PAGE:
I’ve been reading articles on Hopepunk recently. After the last few weeks – the shitshow of a Democratic primary; the growing problem with Coronavirus; flooding and violent weather world wide – I needed a palate cleanser. A Tor article on Hopepunk began my surfing, and it’s taken me far and wide across the internet.

I don’t believe human beings are naturally inclined to fight for every scrap they have in a death match against all comers. We would never have formed communities, villages that became towns that became cities, if we did. The history of humanity would have been greatly stunted by the death match.

So why is a violent, individualistic notion of society thrust into the forefront of American culture these days? I believe we are taught to do so by those with an agenda of pushing their views over all others. The view that we must tread over the corpses of our competitors in all things is a thoroughly ridiculous and disgusting concept. That we should be merciless in every aspect of life is a vomitous notion. And yet we live in a society where these things are upheld as paragons of truth. Any attempt to teach about love and community are squashed.

We are, in fact, steeped in the propaganda of violence and destruction. And it is propaganda, worthy of interrogating and dismantling.

This is reflected both in our media and our cultural attitudes towards it. To whit, examine closely the PG-13 rating in movies and look at what it allows. Endless amounts of violence and destruction. Sure, you can’t show gore, you can’t let us see the blood. Still, heroes and villains routinely pave the world with corpses to better their causes. This seeps into our consciousness. We grow to believe that “yes, that person deserves to die because they broke the law somehow.” I see it all the time in online forums. Every time a black person is murdered by the cops, folks inevitably land on the square labeled “but they did some <insert minor criminal offenses> and that’s why they had to die.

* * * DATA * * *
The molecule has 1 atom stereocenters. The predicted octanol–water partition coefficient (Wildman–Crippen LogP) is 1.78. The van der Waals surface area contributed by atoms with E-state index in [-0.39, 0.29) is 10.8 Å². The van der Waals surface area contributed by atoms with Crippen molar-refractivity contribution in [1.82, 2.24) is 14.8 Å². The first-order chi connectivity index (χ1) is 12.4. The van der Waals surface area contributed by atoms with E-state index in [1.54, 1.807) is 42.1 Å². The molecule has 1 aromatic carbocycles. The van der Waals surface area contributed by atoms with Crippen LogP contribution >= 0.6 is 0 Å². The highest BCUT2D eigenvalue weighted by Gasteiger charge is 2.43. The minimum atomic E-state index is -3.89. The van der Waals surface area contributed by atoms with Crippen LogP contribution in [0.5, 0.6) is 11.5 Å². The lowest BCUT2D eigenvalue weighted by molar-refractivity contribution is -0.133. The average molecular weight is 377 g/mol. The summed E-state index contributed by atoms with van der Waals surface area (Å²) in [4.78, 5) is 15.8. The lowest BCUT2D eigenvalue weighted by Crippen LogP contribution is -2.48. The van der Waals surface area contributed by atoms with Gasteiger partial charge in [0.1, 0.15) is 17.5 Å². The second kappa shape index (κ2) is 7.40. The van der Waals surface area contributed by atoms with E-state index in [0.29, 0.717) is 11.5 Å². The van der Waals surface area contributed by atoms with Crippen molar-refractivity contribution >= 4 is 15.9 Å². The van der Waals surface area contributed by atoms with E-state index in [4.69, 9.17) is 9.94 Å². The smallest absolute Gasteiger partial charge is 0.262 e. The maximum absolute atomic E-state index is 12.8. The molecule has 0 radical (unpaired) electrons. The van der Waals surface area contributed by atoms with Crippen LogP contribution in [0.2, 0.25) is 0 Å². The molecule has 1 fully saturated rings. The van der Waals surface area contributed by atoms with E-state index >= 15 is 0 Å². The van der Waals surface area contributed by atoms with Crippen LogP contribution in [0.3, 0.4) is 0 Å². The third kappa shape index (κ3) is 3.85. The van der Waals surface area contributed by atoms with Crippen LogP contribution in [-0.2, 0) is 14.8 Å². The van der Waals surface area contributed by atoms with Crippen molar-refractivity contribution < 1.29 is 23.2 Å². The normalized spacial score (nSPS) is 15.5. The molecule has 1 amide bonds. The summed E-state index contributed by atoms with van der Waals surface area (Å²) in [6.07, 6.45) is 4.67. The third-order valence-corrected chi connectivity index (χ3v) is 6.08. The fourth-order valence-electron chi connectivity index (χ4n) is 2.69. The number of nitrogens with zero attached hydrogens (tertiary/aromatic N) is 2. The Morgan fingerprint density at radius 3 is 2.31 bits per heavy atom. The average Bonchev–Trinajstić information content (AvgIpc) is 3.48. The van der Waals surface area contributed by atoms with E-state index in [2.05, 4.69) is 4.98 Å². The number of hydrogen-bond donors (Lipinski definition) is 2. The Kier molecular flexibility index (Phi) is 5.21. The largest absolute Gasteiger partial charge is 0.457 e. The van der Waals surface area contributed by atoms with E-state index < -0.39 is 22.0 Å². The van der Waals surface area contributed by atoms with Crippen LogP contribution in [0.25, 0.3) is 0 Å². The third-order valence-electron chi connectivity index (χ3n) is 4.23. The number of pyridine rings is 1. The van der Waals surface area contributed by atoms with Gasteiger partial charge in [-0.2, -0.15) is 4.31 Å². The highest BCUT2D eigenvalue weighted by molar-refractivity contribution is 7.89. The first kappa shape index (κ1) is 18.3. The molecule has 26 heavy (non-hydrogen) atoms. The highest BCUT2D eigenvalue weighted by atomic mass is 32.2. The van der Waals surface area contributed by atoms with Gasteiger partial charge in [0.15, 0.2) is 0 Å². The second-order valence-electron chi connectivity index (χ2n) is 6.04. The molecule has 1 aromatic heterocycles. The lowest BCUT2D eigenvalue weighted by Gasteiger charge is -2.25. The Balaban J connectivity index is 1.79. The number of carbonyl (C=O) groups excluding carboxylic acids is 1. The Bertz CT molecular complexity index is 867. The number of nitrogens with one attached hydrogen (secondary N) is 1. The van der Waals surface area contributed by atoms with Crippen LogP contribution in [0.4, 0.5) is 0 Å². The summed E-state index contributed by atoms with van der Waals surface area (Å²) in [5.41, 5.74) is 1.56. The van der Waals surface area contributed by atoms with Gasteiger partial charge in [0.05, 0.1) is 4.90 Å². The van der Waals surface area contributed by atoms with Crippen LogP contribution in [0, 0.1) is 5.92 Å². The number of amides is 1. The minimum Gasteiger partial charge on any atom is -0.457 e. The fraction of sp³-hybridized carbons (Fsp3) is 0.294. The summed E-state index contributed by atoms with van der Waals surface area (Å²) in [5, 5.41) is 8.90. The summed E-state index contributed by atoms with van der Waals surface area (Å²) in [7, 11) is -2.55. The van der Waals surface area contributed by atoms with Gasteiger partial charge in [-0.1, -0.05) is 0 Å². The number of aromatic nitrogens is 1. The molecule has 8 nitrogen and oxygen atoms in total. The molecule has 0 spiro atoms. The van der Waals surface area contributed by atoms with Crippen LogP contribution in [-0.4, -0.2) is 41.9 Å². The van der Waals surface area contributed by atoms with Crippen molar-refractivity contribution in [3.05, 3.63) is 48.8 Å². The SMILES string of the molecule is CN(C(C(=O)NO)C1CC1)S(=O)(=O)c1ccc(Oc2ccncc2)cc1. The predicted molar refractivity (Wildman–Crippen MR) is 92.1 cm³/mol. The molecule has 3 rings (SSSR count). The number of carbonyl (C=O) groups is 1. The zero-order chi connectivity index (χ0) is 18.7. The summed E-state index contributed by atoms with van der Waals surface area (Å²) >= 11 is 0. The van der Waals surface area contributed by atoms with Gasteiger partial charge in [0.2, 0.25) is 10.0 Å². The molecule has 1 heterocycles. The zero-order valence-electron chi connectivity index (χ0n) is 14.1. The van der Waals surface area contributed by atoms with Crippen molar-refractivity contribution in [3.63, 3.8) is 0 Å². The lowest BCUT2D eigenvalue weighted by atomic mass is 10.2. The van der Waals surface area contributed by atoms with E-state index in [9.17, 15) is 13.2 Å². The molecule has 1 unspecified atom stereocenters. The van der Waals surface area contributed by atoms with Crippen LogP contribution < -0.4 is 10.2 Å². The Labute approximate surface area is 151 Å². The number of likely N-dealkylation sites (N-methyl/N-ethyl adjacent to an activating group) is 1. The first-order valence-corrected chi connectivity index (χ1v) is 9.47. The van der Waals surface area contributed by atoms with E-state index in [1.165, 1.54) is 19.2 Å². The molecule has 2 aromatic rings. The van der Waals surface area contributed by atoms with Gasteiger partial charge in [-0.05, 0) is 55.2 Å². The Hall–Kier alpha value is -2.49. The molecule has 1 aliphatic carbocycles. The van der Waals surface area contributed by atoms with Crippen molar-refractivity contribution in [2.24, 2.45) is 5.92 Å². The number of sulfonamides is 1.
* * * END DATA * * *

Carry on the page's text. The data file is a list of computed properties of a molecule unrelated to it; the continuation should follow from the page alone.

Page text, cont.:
Going back to our PG-13 example: try to squeak in an image of a woman’s naked breasts, and it’s right to an R rating for you. No boobs for you! Sex and sexuality, loving relationships, are treated as immorality. Two people doing what humans have done for millennia are considered far worse than murder and death. It’s a sad, sick indictment of our Puritan value system, one we are still unable to cast off and grow beyond.

Similarly, we are held hostage to the cult of individual achievement. That every person must rely only and ever on themselves to be successful. That to view us as a community of interconnected members who lift each other up is wrong think, socialism and communism, and thus unworthy of representation. This despite the fact that, in the face of every great disaster, it’s the community that comes together to share resources, feed and cloth each other, lift each other back onto our feet and dust each other off. The history of our country isn’t chaotic forces of individualism fighting each other, it’s the struggle of a people to come together and build something more.

People held up as paragons of “individual achievement” could not have gotten there without a community of helpers backing them up. There is literally no single person who ever achieved their success alone. Einstein would have been nothing without the equations others wrote he was able to adapt to his theories, nor without the wife who helped him develop those theories (and who gets almost no mention in his background; and that’s not to mention the thousands of physicists who came before him and laid the ground work). And while Trump’s name is a curse word upon my lips, he’d have been nothing without his daddy’s money propping him up, and the political connections his father made over the years with his cash (not to mention the fact that the family members received significant assistance from the federal government and states when they immigrated here, and eventually built their real estate empire with government contracts).